Already, the lake’s water level is down 14 feet from its summer peak of 840 feet above sea level, leaving docks sitting on dirt and boat ramps leading nowhere. And more water loss is expected.
James Hathorn, chief of water management for the Corps of Engineers Mobile district, said the Corps draws Allatoona’s pool level down 17 feet each year, from 840 feet in the summer down to 823 feet by mid-December, to prepare for the rainier winter months.
As of Friday, Allatoona was down to just less than 826 feet.
“It has been dry, but we have been able to keep it near the guide curve,” Hathorn said.
The Corps is working on a new water control manual that could change the lake’s release schedule. Glenn Page, general manager of the Cobb County-Marietta Water Authority, hopes that could mean a change in its current drawdown schedule.
A draft of the environmental impact statement is expected to be released in February, followed by a public comment period, Page said. The final version is expected next fall.
Page, who met with Corps officials Wednesday in Mobile, said they were tight-lipped about what will be in the new manual.
“They’re not really talking about it until it comes out,” he said.
Corps spokeswoman Lisa Parker said the Corps received a number of queries from the public and agencies involved with the lake, which will be incorporated into the draft manual. A public meeting on the draft manual will take place in March.
“That’s going to be our way forward after that,” she said.
The lake level at Allatoona is brought down more than any of the other lakes in the Mobile district, Hathorn said. By lowering Allatoona, the Corps allows more rain water storage, thus reducing the threat to downstream communities like Cartersville and Rome once the rainy season starts.
In the past, the lake has risen 13 feet in a week due to heavy rain, Hathorn said.
“We were able to prevent significant flooding downstream in the city of Rome,” he said.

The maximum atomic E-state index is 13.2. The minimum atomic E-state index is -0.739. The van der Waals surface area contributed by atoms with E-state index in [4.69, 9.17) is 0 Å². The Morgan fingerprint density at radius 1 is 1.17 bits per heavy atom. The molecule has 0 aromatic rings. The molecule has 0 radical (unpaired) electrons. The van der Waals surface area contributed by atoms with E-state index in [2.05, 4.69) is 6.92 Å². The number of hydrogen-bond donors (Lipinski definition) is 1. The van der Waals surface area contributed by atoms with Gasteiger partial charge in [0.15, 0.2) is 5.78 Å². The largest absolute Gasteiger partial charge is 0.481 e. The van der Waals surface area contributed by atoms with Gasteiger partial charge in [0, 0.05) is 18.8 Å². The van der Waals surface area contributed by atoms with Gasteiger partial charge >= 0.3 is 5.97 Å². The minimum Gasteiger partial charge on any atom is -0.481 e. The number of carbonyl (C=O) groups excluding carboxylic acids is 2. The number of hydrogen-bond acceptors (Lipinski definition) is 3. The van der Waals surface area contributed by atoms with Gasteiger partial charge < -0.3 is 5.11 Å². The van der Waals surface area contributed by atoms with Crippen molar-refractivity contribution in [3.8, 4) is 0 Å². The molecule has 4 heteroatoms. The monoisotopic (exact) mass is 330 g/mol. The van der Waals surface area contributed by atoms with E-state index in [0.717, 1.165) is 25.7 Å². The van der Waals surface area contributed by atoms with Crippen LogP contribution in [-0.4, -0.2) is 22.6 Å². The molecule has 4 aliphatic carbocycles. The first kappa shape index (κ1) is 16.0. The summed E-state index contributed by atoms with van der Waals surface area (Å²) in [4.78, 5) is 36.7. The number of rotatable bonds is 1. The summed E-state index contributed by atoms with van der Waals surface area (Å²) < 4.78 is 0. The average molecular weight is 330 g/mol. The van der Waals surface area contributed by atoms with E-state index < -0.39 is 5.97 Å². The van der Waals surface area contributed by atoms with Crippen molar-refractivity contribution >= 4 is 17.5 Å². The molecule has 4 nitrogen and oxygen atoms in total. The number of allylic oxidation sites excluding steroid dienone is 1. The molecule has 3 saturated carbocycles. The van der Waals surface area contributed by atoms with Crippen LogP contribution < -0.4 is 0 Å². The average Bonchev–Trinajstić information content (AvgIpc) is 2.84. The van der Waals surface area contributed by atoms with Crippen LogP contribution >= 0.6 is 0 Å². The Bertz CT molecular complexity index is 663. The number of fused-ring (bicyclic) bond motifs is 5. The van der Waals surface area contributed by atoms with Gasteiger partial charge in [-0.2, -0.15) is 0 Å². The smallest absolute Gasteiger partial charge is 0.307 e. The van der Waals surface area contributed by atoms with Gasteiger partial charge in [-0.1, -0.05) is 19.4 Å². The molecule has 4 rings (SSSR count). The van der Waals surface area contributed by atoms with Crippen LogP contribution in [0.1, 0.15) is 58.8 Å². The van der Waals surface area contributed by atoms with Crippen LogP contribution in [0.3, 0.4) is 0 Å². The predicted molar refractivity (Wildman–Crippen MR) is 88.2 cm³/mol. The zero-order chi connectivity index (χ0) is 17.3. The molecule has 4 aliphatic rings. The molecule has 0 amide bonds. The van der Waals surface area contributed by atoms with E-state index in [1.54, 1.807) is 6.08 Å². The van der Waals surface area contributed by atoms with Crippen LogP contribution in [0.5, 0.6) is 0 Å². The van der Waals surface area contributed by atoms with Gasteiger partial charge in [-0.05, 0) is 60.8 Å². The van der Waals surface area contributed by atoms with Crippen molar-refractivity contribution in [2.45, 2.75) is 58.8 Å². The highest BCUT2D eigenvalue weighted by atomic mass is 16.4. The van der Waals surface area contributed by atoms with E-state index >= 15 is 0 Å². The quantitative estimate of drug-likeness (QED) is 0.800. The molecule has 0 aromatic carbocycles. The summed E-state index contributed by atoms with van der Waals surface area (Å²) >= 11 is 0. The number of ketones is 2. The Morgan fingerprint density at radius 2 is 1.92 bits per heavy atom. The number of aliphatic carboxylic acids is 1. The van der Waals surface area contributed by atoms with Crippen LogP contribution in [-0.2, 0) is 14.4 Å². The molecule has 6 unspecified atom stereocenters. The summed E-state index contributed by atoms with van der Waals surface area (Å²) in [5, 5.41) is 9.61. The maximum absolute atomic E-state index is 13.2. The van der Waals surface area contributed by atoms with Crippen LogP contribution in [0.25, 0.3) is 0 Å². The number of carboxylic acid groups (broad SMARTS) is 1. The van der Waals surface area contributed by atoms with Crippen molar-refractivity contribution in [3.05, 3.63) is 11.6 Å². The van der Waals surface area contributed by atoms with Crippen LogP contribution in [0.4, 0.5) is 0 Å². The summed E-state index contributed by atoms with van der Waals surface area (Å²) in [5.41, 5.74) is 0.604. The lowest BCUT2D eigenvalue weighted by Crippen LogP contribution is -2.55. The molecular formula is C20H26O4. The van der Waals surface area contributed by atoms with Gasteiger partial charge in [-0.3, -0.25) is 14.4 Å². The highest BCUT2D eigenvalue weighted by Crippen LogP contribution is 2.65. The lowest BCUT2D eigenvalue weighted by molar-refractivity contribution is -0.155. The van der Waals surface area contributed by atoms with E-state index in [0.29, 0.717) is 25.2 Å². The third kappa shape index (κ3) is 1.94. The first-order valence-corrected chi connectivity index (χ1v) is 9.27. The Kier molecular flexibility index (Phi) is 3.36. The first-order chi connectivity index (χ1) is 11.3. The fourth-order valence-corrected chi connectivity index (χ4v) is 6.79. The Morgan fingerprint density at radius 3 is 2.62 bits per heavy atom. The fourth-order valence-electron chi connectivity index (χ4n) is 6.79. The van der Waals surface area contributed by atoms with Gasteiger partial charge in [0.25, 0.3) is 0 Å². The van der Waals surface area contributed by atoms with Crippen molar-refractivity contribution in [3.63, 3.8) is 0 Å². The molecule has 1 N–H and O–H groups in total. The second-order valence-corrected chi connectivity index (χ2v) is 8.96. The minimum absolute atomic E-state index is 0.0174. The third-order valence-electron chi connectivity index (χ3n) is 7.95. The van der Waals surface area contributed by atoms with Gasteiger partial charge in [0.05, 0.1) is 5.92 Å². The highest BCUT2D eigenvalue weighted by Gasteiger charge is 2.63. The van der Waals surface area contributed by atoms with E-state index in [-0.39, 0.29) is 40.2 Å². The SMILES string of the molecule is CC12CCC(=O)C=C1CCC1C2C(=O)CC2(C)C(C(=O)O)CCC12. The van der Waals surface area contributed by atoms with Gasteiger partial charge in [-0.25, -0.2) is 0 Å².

But Page said he is concerned about what could happen in case of a severe drought, which would prevent the lake levels from rising as expected. He points to 2007, when water levels got down to 818 feet, the lowest level since the lake opened in 1946 and just above the “critical” level of 810 feet. This forced the water authority to open the lowest of its three release gates in its tower for the first time.
“I would like to see less winter drawdown and I think we could see a higher summer pool, but I’m not a hydrologist,” Page said.
The nonprofit Lake Allatoona Association recently rolled out a plan for the lake that borders Cobb, Cherokee and Bartow counties and draws 9 million visitors a year. The group called for increasing normal summer pool level by two feet, starting the annual increase in pool levels four weeks earlier, starting the annual drawdown six weeks later than it currently does and only dropping the level by nine feet in the winter, rather than 17. In September, Lake Allatoona Association members said the plan would allow for more recreation on the lake and reduce erosion threats.
Association officials did not return calls seeking comment for this story.
Parker said the release of the water control manual will be historic. While the Corps is expected to issue such reports every 10 years, Allatoona’s manual has been delayed by litigation involving the “water wars” dispute between Georgia, Florida and Alabama.
“It’s taken more than 20 years to get to where it is,” she said.